JournoFest Manchester 2023: BBC broadcast journalist Rachel Burden
BBC Breakfast and Radio 5 Live Breakfast presenter Rachel Burden was our keynote speaker at this year’s second JournoFest held in Manchester.
Rachel began her career as a reporter at BBC Radio Suffolk, and 15 months later joined BBC Radio Bristol where she co-hosted the early morning breakfast show. She joined Radio 5 Live in 2003.
She took over the weekday breakfast show from Shelagh Fogarty in May 2011, alongside co-presenter Nicky Campbell. Rachel made her debut on BBC Breakfast in 2015 and has since gone on to be a regular presenter.
Rachel discussed her journey into the industry, her struggles with gender inequality and her role as a presenter.
Here part-time trainee Ali Hussain shares what he learnt.
When Rachel was asked how to navigate a job interview, she shared an amusing story from her past.
Rachel said: “When I got an interview at Radio 1, I had never listened to Radio 1 in my life!
“The interview was a trainwreck, I could not answer a single question they asked me.
“After the interview, they offered me feedback on how I did, and they were ruthless. They essentially said, ‘why did you even come?’”
It was interesting to hear Rachel speak so candidly about her experience entering the industry. She encouraged all of us trainees to thoroughly prepare for interviews ahead of time and to learn from her mistake.
Rachel described the sometimes gruelling schedule needed to be on live television.
She said: “I go to bed at 9pm every night and wake up at 3:30am every morning.”
A sleep schedule like this puts into perspective how dedicated she is to her craft.
However, her most thought-provoking take was her views on the gender pay gap in the workplace. She spoke at length about her experience being treated less than a man early in her career.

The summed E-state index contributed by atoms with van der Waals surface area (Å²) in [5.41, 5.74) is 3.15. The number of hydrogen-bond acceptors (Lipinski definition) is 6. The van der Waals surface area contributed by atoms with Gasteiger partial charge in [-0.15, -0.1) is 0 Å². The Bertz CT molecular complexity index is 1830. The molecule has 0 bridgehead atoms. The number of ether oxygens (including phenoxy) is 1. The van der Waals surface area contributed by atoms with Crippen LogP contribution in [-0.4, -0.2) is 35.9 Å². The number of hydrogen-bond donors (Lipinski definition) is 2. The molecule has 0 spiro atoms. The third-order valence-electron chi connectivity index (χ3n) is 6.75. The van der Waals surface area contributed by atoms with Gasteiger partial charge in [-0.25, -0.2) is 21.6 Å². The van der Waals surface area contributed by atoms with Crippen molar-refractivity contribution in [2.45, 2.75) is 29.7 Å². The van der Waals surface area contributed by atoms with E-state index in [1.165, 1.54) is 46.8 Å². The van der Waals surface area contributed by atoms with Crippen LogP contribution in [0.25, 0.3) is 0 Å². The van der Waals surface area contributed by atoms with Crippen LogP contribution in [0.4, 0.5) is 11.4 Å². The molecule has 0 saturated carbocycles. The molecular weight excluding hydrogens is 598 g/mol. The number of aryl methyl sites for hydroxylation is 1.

Rachel said: “We did the same things, worked the same hours and got the same responsibilities, but we still got paid a third less than men.
“It was like, ‘can we at least meet at a halfway point?’”
Rachel expressed that being a woman in a male-dominated environment caused her to feel imposter syndrome.
She also explained how she built her professional relationship with co-presenter Rick Edwards and described how he is now ‘a dear friend to me’.
She ended by revealing how her fame translates to her real-life routine and spoke about fan encounters.
Rachel said: “I was shopping and a boy came up to me with his dad, the dad said ‘my son recognises you but not sure where from’ I responded with ‘I present on TV and radio’.”
Rachel described her fame as someone who gets recognised mildly but not to the point where she spends hours taking pictures and signing autographs.
“I can still get away with shouting at my kids in Aldi,” she explained.
You can read all the highlights and top tips from JournoFest 2017, 2018, 2019, 2020, 2021, 2022 and 2023 here.